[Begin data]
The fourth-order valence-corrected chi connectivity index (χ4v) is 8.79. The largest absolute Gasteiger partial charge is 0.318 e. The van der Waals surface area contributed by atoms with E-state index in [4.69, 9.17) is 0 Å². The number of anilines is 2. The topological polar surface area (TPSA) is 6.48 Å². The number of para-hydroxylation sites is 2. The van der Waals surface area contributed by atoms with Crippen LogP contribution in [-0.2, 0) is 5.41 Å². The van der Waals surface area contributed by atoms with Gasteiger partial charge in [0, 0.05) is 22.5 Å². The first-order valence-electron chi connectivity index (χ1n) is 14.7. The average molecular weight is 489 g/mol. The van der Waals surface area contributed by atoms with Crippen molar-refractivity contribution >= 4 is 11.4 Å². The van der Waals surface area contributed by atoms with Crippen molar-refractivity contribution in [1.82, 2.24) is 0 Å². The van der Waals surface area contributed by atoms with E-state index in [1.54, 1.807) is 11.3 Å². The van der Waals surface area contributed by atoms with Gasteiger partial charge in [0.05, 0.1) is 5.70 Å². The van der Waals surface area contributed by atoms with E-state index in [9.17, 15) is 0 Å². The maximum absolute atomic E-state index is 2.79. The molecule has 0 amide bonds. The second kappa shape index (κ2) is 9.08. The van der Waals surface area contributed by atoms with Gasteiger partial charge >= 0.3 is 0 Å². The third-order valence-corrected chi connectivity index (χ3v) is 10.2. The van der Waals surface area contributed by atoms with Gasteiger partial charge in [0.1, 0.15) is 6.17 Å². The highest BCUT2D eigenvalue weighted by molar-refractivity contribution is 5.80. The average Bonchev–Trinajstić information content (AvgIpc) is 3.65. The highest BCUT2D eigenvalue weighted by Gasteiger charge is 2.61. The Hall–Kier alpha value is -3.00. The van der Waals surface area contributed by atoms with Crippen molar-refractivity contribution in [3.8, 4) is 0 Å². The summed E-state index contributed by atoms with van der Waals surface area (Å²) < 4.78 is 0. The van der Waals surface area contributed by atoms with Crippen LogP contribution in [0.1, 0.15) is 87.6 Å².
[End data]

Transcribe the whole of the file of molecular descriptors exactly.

The fourth-order valence-corrected chi connectivity index (χ4v) is 8.79. The largest absolute Gasteiger partial charge is 0.318 e. The van der Waals surface area contributed by atoms with E-state index in [4.69, 9.17) is 0 Å². The number of anilines is 2. The topological polar surface area (TPSA) is 6.48 Å². The number of para-hydroxylation sites is 2. The van der Waals surface area contributed by atoms with Crippen LogP contribution in [-0.2, 0) is 5.41 Å². The van der Waals surface area contributed by atoms with Gasteiger partial charge in [0, 0.05) is 22.5 Å². The first-order valence-electron chi connectivity index (χ1n) is 14.7. The average molecular weight is 489 g/mol. The van der Waals surface area contributed by atoms with Crippen molar-refractivity contribution >= 4 is 11.4 Å². The van der Waals surface area contributed by atoms with Crippen molar-refractivity contribution in [1.82, 2.24) is 0 Å². The van der Waals surface area contributed by atoms with E-state index in [1.54, 1.807) is 11.3 Å². The van der Waals surface area contributed by atoms with Gasteiger partial charge in [0.05, 0.1) is 5.70 Å². The van der Waals surface area contributed by atoms with E-state index in [9.17, 15) is 0 Å². The maximum absolute atomic E-state index is 2.79. The molecule has 0 amide bonds. The second kappa shape index (κ2) is 9.08. The van der Waals surface area contributed by atoms with Gasteiger partial charge >= 0.3 is 0 Å². The third-order valence-corrected chi connectivity index (χ3v) is 10.2. The van der Waals surface area contributed by atoms with Gasteiger partial charge in [0.1, 0.15) is 6.17 Å². The highest BCUT2D eigenvalue weighted by molar-refractivity contribution is 5.80. The average Bonchev–Trinajstić information content (AvgIpc) is 3.65. The highest BCUT2D eigenvalue weighted by Gasteiger charge is 2.61. The Hall–Kier alpha value is -3.00. The van der Waals surface area contributed by atoms with Crippen molar-refractivity contribution in [3.8, 4) is 0 Å². The summed E-state index contributed by atoms with van der Waals surface area (Å²) < 4.78 is 0. The van der Waals surface area contributed by atoms with Crippen LogP contribution in [0.1, 0.15) is 87.6 Å².